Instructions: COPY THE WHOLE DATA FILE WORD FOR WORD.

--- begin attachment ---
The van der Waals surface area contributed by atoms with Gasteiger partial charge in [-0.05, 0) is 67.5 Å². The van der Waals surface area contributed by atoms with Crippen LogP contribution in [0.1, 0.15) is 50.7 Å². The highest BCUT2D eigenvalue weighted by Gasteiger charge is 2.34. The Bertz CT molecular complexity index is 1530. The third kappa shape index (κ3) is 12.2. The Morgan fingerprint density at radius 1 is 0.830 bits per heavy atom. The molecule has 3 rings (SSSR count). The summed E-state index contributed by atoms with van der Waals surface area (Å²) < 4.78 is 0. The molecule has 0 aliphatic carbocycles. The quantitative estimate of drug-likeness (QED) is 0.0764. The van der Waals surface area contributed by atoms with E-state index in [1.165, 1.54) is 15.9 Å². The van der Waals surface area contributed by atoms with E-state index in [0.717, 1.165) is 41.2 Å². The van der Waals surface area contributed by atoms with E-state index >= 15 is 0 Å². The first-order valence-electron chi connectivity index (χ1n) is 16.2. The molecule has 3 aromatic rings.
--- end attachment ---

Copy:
The van der Waals surface area contributed by atoms with Gasteiger partial charge in [-0.05, 0) is 67.5 Å². The van der Waals surface area contributed by atoms with Crippen LogP contribution in [0.1, 0.15) is 50.7 Å². The highest BCUT2D eigenvalue weighted by Gasteiger charge is 2.34. The Bertz CT molecular complexity index is 1530. The third kappa shape index (κ3) is 12.2. The Morgan fingerprint density at radius 1 is 0.830 bits per heavy atom. The molecule has 3 rings (SSSR count). The summed E-state index contributed by atoms with van der Waals surface area (Å²) < 4.78 is 0. The molecule has 0 aliphatic carbocycles. The quantitative estimate of drug-likeness (QED) is 0.0764. The van der Waals surface area contributed by atoms with E-state index in [1.165, 1.54) is 15.9 Å². The van der Waals surface area contributed by atoms with E-state index in [0.717, 1.165) is 41.2 Å². The van der Waals surface area contributed by atoms with E-state index >= 15 is 0 Å². The first-order valence-electron chi connectivity index (χ1n) is 16.2. The molecule has 3 aromatic rings.